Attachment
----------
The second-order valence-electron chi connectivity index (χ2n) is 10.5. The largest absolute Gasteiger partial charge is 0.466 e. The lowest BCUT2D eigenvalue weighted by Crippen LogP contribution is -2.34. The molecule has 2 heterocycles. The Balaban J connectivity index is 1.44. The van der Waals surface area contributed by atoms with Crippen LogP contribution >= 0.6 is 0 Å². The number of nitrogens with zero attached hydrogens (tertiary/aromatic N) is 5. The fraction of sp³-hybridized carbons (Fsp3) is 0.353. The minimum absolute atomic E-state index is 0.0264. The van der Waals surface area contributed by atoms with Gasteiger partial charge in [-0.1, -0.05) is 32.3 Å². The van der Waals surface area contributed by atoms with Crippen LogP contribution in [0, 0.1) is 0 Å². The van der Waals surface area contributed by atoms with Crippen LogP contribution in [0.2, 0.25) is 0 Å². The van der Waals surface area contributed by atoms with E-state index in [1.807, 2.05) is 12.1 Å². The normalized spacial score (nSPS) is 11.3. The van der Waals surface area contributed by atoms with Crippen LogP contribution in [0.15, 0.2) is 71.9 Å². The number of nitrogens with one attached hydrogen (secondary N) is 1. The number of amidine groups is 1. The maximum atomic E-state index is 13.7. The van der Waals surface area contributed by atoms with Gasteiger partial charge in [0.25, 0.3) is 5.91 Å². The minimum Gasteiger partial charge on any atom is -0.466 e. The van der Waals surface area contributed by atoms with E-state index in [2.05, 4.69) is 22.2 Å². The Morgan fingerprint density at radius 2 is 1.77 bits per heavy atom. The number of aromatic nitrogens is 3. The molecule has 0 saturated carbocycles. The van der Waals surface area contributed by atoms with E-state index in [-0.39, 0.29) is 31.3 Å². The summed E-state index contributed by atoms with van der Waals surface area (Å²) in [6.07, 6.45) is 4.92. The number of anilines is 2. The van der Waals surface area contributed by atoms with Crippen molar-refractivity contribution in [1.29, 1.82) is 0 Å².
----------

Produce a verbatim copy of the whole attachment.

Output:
The second-order valence-electron chi connectivity index (χ2n) is 10.5. The largest absolute Gasteiger partial charge is 0.466 e. The lowest BCUT2D eigenvalue weighted by Crippen LogP contribution is -2.34. The molecule has 2 heterocycles. The Balaban J connectivity index is 1.44. The van der Waals surface area contributed by atoms with Crippen LogP contribution >= 0.6 is 0 Å². The number of nitrogens with zero attached hydrogens (tertiary/aromatic N) is 5. The fraction of sp³-hybridized carbons (Fsp3) is 0.353. The minimum absolute atomic E-state index is 0.0264. The van der Waals surface area contributed by atoms with Gasteiger partial charge in [-0.1, -0.05) is 32.3 Å². The van der Waals surface area contributed by atoms with Crippen LogP contribution in [0, 0.1) is 0 Å². The van der Waals surface area contributed by atoms with Crippen LogP contribution in [0.2, 0.25) is 0 Å². The van der Waals surface area contributed by atoms with E-state index in [1.807, 2.05) is 12.1 Å². The normalized spacial score (nSPS) is 11.3. The van der Waals surface area contributed by atoms with Crippen LogP contribution in [0.15, 0.2) is 71.9 Å². The number of nitrogens with one attached hydrogen (secondary N) is 1. The number of amidine groups is 1. The maximum atomic E-state index is 13.7. The van der Waals surface area contributed by atoms with Gasteiger partial charge in [0.25, 0.3) is 5.91 Å². The minimum Gasteiger partial charge on any atom is -0.466 e. The van der Waals surface area contributed by atoms with E-state index in [2.05, 4.69) is 22.2 Å². The Morgan fingerprint density at radius 2 is 1.77 bits per heavy atom. The number of aromatic nitrogens is 3. The molecule has 0 saturated carbocycles. The van der Waals surface area contributed by atoms with E-state index in [-0.39, 0.29) is 31.3 Å². The summed E-state index contributed by atoms with van der Waals surface area (Å²) in [6.07, 6.45) is 4.92. The number of anilines is 2. The van der Waals surface area contributed by atoms with Crippen molar-refractivity contribution in [1.29, 1.82) is 0 Å².